This course is designed to extend the student's knowledge of the basic microeconomic principles that will provide the foundation for their future work in economics and give them insight into how economic models can help us think about important real world phenomena. Topics include supply and demand interaction, utility maximization, profit maximization, elasticity, perfect competition, monopoly power, imperfect competition, and game theory. Upon successful completion of this course, the student will be able to: Explain the standard theory in microeconomics at an intermediate level; Explain and use the basic tools of microeconomic theory, and apply them to help address problems in public policy; Analyze the role of markets in allocating scarce resources; Explain both competitive markets, for which basic models of supply and demand are most appropriate, and markets in which agents act strategically, for which game theory is the more appropriate tool; Synthesize the impact of government intervention in the market; Develop quantitative skills in doing economic cost and consumer analysis using calculus; Compare and contrast arguments concerning business and politics, and make good conjectures regarding the possible solutions; Analyze the economic behavior of individuals and firms, and explore how they respond to changes in the opportunities and constraints that they face and how they interact in markets; Apply basic tools that are used in many fields of economics, including household economics, labor economics, production theory, international economics, natural resource economics, public finance, and capital markets. (Economics 201)

Subject:
Economics
Material Type:
Assessment
Full Course
Homework/Assignment
Lecture
Reading
Syllabus
Textbook
Provider:
The Saylor Foundation
Date Added:
04/29/2019
Mechanics I
Unrestricted Use
CC BY
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0.0 stars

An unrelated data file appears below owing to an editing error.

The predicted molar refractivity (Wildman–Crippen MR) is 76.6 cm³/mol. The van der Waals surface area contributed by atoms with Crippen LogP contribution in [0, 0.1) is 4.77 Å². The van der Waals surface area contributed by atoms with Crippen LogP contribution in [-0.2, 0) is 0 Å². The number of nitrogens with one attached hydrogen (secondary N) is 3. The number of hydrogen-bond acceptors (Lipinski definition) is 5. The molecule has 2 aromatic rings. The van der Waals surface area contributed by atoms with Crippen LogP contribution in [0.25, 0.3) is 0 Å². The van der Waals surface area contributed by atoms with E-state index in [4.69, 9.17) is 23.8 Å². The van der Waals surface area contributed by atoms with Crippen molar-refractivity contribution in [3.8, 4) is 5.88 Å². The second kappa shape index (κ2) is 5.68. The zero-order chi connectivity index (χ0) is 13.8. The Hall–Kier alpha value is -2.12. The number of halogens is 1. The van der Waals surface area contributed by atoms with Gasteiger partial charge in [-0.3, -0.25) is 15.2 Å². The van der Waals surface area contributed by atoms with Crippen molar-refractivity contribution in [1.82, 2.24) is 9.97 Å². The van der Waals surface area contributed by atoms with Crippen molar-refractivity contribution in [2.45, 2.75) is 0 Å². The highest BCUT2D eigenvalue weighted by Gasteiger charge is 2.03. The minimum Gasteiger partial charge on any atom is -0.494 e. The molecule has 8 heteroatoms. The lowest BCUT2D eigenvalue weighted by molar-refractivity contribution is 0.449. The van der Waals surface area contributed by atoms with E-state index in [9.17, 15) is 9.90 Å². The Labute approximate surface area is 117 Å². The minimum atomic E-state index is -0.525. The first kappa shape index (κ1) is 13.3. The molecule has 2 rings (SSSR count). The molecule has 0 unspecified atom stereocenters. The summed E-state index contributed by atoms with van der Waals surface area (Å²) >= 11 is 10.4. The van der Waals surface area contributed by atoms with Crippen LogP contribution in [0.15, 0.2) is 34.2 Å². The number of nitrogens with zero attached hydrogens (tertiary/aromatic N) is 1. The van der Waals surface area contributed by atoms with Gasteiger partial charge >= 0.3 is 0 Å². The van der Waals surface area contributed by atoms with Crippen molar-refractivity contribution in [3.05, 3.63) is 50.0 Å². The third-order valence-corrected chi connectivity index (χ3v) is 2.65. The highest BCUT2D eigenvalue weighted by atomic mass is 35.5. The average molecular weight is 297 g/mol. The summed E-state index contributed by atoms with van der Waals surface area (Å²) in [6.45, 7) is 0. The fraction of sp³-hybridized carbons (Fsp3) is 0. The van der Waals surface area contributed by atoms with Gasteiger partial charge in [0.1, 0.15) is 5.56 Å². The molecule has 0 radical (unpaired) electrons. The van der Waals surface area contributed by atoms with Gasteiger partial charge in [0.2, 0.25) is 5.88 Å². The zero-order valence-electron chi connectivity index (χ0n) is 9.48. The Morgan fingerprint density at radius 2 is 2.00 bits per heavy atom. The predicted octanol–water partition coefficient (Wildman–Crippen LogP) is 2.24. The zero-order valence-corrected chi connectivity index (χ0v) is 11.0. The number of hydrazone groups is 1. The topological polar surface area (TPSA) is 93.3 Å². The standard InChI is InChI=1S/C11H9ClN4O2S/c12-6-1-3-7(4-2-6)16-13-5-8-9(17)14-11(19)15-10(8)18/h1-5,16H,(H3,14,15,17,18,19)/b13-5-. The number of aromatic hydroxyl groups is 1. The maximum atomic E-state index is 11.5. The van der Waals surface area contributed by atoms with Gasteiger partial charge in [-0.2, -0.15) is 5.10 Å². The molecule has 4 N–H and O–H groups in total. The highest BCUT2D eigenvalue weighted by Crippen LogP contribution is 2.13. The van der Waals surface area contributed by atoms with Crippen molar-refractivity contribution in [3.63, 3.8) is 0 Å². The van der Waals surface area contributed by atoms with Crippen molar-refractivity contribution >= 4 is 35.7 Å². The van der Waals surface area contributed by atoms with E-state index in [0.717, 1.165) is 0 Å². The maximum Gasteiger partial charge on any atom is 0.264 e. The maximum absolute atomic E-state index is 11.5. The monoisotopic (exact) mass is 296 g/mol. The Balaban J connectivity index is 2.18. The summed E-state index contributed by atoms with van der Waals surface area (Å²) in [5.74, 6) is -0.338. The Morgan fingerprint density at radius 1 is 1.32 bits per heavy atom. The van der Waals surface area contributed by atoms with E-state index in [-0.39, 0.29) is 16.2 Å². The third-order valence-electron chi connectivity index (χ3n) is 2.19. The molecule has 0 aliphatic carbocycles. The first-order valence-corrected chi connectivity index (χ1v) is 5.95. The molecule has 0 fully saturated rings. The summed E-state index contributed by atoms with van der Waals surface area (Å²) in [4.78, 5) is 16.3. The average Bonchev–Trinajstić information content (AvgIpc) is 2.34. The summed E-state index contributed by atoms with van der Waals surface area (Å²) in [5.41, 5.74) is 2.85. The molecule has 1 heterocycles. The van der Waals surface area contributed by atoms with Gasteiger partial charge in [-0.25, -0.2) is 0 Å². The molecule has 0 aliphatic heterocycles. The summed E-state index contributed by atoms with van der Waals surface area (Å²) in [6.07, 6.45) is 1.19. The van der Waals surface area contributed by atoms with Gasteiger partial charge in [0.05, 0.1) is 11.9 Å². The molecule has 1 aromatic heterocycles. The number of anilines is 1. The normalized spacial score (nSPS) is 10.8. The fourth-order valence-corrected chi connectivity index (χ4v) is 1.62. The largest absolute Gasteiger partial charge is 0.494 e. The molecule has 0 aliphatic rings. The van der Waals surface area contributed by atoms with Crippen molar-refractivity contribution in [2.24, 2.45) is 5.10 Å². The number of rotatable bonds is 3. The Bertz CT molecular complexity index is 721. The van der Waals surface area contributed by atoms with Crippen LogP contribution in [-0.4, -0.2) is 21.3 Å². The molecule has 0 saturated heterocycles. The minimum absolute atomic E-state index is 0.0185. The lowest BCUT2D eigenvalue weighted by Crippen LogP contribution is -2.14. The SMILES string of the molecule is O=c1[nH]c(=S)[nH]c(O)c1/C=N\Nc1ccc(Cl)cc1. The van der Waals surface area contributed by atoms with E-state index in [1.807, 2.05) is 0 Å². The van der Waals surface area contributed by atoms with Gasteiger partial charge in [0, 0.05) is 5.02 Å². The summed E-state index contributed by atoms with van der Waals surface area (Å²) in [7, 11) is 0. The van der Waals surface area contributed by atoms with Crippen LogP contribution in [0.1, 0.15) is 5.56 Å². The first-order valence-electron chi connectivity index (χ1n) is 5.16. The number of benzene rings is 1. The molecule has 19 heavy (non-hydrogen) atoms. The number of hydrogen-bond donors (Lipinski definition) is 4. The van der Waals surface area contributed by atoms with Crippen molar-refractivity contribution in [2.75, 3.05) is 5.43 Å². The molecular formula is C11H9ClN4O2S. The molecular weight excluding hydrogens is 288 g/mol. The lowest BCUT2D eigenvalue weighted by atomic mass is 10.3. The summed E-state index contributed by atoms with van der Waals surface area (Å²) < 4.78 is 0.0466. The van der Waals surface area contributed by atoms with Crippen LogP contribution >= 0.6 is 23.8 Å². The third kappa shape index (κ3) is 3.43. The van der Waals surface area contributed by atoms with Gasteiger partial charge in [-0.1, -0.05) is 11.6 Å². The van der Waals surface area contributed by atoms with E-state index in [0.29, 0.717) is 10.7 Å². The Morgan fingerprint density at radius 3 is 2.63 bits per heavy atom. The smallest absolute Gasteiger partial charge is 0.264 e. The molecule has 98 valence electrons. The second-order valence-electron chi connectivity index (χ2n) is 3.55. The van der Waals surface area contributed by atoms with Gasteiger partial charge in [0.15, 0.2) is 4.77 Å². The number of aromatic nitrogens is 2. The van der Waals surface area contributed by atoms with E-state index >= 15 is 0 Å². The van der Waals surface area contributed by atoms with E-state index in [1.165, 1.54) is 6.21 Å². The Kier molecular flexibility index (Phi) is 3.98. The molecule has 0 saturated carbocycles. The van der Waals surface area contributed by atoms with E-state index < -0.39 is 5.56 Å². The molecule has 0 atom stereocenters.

Mechanics studies how forces affect bodies in motion--how, for example, a bullet is fired from a gun, or a top is set in motion by the flick of a wrist. This course will introduce the student to the core concepts of mechanics as applied to design, testing, and manufacture of safe and reliable products. Upon successful completion of this course, the student will be able to: Identify and use units, notations, and vectors used in mechanics; Identify and explain the concepts of forces, couples, and moments; Use the concept of forces and moments to compute resultants and equivalent systems in mechanics; Analyze mechanics of rigid bodies, such as trusses, frames, and machines; Identify and explain the concepts of friction and internal forces; Compute material properties of solid bodies, such as moments of inertia and mass moments of inertia; Compute strain and stress and understand the relationship of stress and strain for both elastic and plastic bodies; Compute stresses and strain in bodies subjected to tension and torsion; Compute stresses and strain in pressure vessels and composites; Identify and explain the concept of stress tensor and the constitutive relationship between strain and stress; Compute stresses and strain in simple and composite beams due to bending; Explain how stress is computed experimentally or using finite element formulations; Identify and explain material failure scenarios, such as fracture, fatigue, creep, and buckling. (Mechanical Engineering 102)